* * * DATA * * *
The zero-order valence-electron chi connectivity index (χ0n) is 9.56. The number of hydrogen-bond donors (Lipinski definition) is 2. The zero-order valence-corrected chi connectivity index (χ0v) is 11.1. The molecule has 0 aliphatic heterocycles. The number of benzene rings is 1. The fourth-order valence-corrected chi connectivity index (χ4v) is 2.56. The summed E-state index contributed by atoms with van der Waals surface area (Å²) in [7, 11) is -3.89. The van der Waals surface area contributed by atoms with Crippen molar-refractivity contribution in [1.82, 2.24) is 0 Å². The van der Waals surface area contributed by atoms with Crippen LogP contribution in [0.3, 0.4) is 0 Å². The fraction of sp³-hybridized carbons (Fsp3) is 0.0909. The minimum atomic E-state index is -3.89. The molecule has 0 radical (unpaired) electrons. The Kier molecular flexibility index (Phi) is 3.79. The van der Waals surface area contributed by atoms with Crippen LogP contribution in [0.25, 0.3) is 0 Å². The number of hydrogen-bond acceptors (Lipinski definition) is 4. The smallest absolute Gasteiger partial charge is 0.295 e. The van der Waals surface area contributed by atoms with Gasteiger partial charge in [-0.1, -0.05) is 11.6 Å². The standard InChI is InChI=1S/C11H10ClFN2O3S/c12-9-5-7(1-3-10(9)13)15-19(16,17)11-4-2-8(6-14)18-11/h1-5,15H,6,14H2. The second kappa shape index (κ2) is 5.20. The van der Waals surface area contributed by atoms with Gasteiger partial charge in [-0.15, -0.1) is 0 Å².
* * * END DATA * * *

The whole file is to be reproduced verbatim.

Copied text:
The zero-order valence-electron chi connectivity index (χ0n) is 9.56. The number of hydrogen-bond donors (Lipinski definition) is 2. The zero-order valence-corrected chi connectivity index (χ0v) is 11.1. The molecule has 0 aliphatic heterocycles. The number of benzene rings is 1. The fourth-order valence-corrected chi connectivity index (χ4v) is 2.56. The summed E-state index contributed by atoms with van der Waals surface area (Å²) in [7, 11) is -3.89. The van der Waals surface area contributed by atoms with Crippen molar-refractivity contribution in [1.82, 2.24) is 0 Å². The van der Waals surface area contributed by atoms with Crippen LogP contribution in [0.3, 0.4) is 0 Å². The fraction of sp³-hybridized carbons (Fsp3) is 0.0909. The minimum atomic E-state index is -3.89. The molecule has 0 radical (unpaired) electrons. The Kier molecular flexibility index (Phi) is 3.79. The van der Waals surface area contributed by atoms with Crippen LogP contribution in [0.25, 0.3) is 0 Å². The number of hydrogen-bond acceptors (Lipinski definition) is 4. The smallest absolute Gasteiger partial charge is 0.295 e. The van der Waals surface area contributed by atoms with Gasteiger partial charge in [-0.1, -0.05) is 11.6 Å². The standard InChI is InChI=1S/C11H10ClFN2O3S/c12-9-5-7(1-3-10(9)13)15-19(16,17)11-4-2-8(6-14)18-11/h1-5,15H,6,14H2. The second kappa shape index (κ2) is 5.20. The van der Waals surface area contributed by atoms with Gasteiger partial charge in [-0.15, -0.1) is 0 Å².